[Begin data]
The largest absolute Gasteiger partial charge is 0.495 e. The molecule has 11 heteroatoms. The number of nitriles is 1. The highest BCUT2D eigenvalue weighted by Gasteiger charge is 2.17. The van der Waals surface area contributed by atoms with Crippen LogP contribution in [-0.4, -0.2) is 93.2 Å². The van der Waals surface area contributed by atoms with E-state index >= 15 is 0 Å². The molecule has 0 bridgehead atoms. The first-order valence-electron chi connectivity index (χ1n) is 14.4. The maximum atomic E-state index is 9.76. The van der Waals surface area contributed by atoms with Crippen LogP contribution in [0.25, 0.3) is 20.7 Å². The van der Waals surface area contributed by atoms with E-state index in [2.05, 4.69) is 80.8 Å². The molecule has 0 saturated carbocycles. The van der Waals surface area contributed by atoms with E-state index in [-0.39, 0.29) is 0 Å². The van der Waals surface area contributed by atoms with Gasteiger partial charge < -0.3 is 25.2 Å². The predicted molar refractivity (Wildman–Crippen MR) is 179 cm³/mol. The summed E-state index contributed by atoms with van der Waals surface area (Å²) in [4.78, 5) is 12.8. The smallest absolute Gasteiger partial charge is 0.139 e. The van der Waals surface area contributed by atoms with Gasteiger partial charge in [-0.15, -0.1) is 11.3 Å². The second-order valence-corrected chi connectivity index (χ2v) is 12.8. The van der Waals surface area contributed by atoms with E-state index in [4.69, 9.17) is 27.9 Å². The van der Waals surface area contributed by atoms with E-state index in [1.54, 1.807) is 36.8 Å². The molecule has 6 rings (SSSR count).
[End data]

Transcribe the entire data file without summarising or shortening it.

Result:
The largest absolute Gasteiger partial charge is 0.495 e. The molecule has 11 heteroatoms. The number of nitriles is 1. The highest BCUT2D eigenvalue weighted by Gasteiger charge is 2.17. The van der Waals surface area contributed by atoms with Crippen LogP contribution in [-0.4, -0.2) is 93.2 Å². The van der Waals surface area contributed by atoms with E-state index >= 15 is 0 Å². The molecule has 0 bridgehead atoms. The first-order valence-electron chi connectivity index (χ1n) is 14.4. The maximum atomic E-state index is 9.76. The van der Waals surface area contributed by atoms with Crippen LogP contribution in [0.25, 0.3) is 20.7 Å². The van der Waals surface area contributed by atoms with E-state index in [2.05, 4.69) is 80.8 Å². The molecule has 0 saturated carbocycles. The van der Waals surface area contributed by atoms with E-state index in [-0.39, 0.29) is 0 Å². The van der Waals surface area contributed by atoms with Gasteiger partial charge < -0.3 is 25.2 Å². The predicted molar refractivity (Wildman–Crippen MR) is 179 cm³/mol. The summed E-state index contributed by atoms with van der Waals surface area (Å²) in [4.78, 5) is 12.8. The smallest absolute Gasteiger partial charge is 0.139 e. The van der Waals surface area contributed by atoms with Gasteiger partial charge in [-0.15, -0.1) is 11.3 Å². The second-order valence-corrected chi connectivity index (χ2v) is 12.8. The van der Waals surface area contributed by atoms with E-state index in [4.69, 9.17) is 27.9 Å². The van der Waals surface area contributed by atoms with E-state index in [1.54, 1.807) is 36.8 Å². The molecule has 6 rings (SSSR count).